Put a Freeze on Foodborne Illness
El inglés es el idioma de control de esta página. En la medida en que haya algún conflicto entre la traducción al inglés y la traducción, el inglés prevalece.
Al hacer clic en el enlace de traducción se activa un servicio de traducción gratuito para convertir la página al español. Al igual que con cualquier traducción por Internet, la conversión no es sensible al contexto y puede que no traduzca el texto en su significado original. NC State Extension no garantiza la exactitud del texto traducido. Por favor, tenga en cuenta que algunas aplicaciones y/o servicios pueden no funcionar como se espera cuando se traducen.
English is the controlling language of this page. To the extent there is any conflict between the English text and the translation, English controls.
Clicking on the translation link activates a free translation service to convert the page to Spanish. As with any Internet translation, the conversion is not context-sensitive and may not translate the text to its original meaning. NC State Extension does not guarantee the accuracy of the translated text. Please note that some applications and/or services may not function as expected when translated.Collapse ▲
As more and more people prepare meals at home, it’s important to follow food safety guidelines when shopping, preparing and storing food. An estimated 48 million people suffer from foodborne illness every year, according to the CDC. While freezing food can slow the growth of harmful bacteria, it is not enough to completely protect against foodborne illness.
In addition to ensuring your freezer is set to a frigid 0°F, the USDA recommends these five tips to keep your frozen foods safe:
Wash Your Hands!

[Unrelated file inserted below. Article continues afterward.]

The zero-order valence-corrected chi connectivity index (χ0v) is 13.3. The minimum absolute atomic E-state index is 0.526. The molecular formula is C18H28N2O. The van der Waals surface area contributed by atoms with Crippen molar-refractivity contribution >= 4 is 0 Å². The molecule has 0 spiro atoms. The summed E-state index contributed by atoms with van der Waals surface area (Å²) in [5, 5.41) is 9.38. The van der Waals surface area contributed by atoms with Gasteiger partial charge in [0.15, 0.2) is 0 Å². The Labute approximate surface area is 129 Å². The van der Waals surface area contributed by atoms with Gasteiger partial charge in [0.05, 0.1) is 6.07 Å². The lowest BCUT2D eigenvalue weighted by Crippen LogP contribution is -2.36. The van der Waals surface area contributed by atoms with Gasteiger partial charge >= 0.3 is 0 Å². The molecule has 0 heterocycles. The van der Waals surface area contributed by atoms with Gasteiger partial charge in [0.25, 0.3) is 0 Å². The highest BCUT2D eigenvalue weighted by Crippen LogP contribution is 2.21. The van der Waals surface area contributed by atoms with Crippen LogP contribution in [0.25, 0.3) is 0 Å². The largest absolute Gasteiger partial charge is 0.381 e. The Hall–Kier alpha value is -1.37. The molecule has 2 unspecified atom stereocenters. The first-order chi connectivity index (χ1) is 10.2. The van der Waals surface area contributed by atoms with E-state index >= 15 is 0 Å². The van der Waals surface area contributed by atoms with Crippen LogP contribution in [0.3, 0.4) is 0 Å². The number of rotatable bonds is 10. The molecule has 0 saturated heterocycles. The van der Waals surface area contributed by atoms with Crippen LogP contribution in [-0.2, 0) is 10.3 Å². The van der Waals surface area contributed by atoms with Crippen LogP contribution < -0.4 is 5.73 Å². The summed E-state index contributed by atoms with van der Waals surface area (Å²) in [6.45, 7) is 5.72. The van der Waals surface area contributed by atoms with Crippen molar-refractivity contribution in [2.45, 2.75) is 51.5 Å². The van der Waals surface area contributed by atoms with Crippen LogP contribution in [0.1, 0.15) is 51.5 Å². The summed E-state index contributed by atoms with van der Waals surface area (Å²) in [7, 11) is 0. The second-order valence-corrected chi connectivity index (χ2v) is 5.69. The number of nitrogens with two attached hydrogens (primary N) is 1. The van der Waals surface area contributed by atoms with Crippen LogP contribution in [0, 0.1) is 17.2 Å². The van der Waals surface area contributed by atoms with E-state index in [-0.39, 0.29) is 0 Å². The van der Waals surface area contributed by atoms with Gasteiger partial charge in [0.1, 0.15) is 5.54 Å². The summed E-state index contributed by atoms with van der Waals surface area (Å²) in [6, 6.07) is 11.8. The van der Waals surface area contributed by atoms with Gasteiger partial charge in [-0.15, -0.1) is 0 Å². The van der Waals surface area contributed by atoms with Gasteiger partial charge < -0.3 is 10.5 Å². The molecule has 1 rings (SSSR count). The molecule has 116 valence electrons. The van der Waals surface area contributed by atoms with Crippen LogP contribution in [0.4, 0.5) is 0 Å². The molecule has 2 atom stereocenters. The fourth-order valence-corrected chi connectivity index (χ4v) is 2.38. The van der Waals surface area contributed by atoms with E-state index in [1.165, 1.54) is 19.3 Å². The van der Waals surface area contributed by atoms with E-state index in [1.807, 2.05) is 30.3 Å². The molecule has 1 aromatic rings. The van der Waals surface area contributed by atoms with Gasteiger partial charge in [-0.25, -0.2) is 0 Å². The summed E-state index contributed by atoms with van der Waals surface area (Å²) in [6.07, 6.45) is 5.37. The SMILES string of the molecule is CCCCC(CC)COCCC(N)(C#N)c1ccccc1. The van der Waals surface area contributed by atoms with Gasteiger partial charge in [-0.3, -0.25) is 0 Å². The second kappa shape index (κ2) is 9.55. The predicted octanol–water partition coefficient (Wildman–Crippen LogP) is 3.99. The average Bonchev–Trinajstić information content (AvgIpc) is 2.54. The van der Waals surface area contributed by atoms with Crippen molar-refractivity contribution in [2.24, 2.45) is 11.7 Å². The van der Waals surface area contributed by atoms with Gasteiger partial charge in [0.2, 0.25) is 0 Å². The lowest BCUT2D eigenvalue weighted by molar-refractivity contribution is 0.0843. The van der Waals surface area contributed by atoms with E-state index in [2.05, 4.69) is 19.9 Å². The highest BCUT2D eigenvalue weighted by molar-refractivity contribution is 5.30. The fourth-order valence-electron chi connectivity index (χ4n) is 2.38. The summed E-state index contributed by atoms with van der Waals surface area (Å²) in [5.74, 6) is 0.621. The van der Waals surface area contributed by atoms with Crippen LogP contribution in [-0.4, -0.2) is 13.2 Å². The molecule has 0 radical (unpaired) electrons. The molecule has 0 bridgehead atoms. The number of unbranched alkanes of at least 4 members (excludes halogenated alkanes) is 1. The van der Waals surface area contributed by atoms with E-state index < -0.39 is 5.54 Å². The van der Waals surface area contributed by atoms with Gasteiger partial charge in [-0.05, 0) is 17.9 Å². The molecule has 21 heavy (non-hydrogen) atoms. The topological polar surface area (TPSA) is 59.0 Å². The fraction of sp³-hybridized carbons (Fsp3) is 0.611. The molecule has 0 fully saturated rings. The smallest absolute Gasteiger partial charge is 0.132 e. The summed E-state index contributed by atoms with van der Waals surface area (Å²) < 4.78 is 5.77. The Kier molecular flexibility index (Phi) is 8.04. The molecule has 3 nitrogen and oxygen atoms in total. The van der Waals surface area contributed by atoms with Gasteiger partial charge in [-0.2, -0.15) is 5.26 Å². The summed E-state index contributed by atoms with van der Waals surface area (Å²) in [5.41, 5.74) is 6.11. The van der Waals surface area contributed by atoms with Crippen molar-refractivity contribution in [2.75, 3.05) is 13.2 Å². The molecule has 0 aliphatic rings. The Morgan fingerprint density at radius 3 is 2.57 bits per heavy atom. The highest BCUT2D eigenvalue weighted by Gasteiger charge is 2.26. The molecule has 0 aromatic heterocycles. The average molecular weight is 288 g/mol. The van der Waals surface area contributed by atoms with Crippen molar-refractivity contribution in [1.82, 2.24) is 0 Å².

Handwashing is one of the most important methods to prevent the spread of viruses and bacteria. You should wash your hands for 20 seconds with warm water and soap, paying attention to the backs of your hands, fingernails, and in between your fingers.
Treat Frozen Foods Like Raw Foods
Check the package label for phrases such as “Cook and Serve,” “Ready to Cook,” and “Oven Ready.” Cook all frozen foods to the appropriate internal temperature.
Use a Food Thermometer
The ONLY way to ensure foods are cooked to the correct internal temperature is to use a properly calibrated food thermometer. For meat, poultry, and seafood that was frozen raw, be sure to cook to the corresponding temperature. Frozen foods that are labeled “Fully Cooked” or “Pre-Cooked,” such as frozen dinners, should be treated as leftovers and heated to 165°F.
Check out the FoodSafety.gov Safe Minimum Cooking Temperatures Chart for the appropriate cooking temperature for your frozen food.
Because freezing does not kill harmful bacteria, there is still a risk of cross-contamination, which is the transfer of harmful bacteria from one food or surface to another. Wash your hands and sanitize your countertops and surfaces after handling frozen foods.
Frozen produce being used for chilled dishes, like salads, should still be cooked to an internal temperature of 165°F. You can prepare these items ahead of time so they have time to chill in the refrigerator before being added to your dish.
Stay Up-to-Date on Food Recalls
Check your freezer periodically for recalled foods and discard or return to the store of purchase when possible. Visit the Food Safety website for current recall information.